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Cross-Cultural Communications in Business

Were Going To Talk About.


What

is Culture? Cultural Diversity High-Context Cultures Low-Context Cultures

What is Culture???
Shared system of symbols, beliefs, attitudes, values, expectations and norms for behavior May be based on. Nationality Race and Religion Historical Roots All of the Above

Ethnocentrism-tendency to judge all other groups according to ones own group Xenophobia
Stereotyping- Distorted views of other cultures or groups

Cultural pluralism- practice of accepting multiple cultures in our own group

Cultural Diversity
IBM International = Intercultural 325,000 employees from 175 countries 165 languages

High-Context Cultures

Rely highly on environmental setting


Prefer indirectness, politeness & ambiguity. Prefer spoken language

Asian Argentina, Brazil, Venezuela, Peru Egypt, Turkey, Iran, Iraq, Israel

Rely heavily on nonverbal signs.

Low-Context Cultures

Rely more on Verbal comminication Explicitly spell out information.

Value directness. See indirectness as manipulative. Value written word more than oral statements.

European Finland, Greenland, Iceland, Sweden, Norway U.S., Cuba, Canada, Haiti, Mexico

EX 3.1 High Context and Low Context Countries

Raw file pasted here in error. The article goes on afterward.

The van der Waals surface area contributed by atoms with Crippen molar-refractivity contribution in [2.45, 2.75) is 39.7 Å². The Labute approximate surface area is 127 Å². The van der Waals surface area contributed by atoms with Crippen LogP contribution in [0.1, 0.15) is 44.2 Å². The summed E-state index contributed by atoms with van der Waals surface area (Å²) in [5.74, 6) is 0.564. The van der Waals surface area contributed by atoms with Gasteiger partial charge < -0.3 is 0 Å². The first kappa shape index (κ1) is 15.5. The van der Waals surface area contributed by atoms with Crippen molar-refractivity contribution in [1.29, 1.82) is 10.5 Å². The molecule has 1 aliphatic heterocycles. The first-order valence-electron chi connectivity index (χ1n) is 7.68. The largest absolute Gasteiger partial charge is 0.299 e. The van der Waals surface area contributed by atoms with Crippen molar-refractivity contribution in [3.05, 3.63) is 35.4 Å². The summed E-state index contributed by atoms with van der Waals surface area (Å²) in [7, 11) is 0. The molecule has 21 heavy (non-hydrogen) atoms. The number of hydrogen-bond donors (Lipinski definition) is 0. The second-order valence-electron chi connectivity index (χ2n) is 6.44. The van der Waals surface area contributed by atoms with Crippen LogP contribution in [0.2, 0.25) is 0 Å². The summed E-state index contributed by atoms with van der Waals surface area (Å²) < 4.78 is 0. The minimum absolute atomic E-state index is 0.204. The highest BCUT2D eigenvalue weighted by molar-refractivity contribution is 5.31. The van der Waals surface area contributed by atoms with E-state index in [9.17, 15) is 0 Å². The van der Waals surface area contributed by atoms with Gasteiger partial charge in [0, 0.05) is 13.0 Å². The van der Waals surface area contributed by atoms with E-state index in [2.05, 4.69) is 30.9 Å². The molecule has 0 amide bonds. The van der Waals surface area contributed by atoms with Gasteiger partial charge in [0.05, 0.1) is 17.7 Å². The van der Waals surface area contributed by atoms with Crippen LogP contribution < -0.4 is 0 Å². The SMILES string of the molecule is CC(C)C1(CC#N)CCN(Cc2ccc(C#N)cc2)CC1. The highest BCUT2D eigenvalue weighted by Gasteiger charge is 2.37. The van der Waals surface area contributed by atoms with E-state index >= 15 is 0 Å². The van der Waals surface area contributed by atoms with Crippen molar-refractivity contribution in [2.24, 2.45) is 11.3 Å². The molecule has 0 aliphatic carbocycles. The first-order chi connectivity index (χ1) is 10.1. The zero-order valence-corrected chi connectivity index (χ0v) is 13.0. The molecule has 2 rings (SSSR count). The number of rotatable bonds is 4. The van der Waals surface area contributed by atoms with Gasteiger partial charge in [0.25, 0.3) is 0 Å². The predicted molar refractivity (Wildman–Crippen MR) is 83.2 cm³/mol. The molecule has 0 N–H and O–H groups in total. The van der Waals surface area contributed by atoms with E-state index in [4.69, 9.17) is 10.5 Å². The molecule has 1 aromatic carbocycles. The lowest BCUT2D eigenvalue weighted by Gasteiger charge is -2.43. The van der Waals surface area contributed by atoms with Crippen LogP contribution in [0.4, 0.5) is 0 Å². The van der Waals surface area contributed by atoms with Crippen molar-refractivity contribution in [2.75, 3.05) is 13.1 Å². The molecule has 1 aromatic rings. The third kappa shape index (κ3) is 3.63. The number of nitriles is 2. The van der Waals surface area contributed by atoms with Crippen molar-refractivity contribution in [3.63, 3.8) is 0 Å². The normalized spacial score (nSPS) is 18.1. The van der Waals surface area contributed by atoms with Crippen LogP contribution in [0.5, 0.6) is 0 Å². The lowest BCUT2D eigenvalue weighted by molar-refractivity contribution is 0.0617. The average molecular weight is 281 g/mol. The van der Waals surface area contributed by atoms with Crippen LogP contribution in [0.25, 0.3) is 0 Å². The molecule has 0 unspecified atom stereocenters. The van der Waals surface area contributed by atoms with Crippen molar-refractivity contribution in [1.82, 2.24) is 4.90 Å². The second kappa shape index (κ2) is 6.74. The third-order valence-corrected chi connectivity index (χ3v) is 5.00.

High Context: Meaning Implicit Languages Japanese Arabs Surrounding Latin Americans Information Italians Necessary for Understanding British French North Americans Scandinavians Germans Swiss

Low Context: Meaning Explicit in Language

Some Cultural Scenarios

Japan

China

India

Mexico

JAPAN
To help her American Company establish a presence in Japan, Mrs. Torres wants to hire a local interpreter who can advise her on business customs. Ms. Tomari has superb qualifications on paper, but when Mrs. Torres tries to probe about her experience, Ms. Tomari just says, I will do my best. I will try very hard. She never gives details about any of the previous positions she has held. Mrs. Torres begins to wonder if Ms. Tomari's rsum is inflated.

CHINA
Stan Williams wants to negotiate a joint venture between his American firm and a Beijing-based company. He asks Tung-Sen Lee if the Chinese people have enough discretionary income to afford his product. Mr. Lee is silent for a time, and then says, Your product is good. People in the West must like it. Stan smiles, pleased that Mr. Lee recognizes the quality of his product, and he leaves a contract for Mr. Lee to sign. Weeks later, Stan still hasnt heard anything. If China is going to be so inefficient, he wonders if his company should try to do business there.

INDIA
Gloria Johnson is proud of her participatory management style. Assigned in Bombay on behalf of her U.S.-based company, she is careful not to give orders but to ask for suggestions. But the employees rarely suggest anything. Even a formal suggestion system she established does not work. Worse still, she doesnt sense the respect and camaraderie that she felt at the plant she managed in Texas. Perhaps the people in India just are not ready for a woman boss.

MEXICO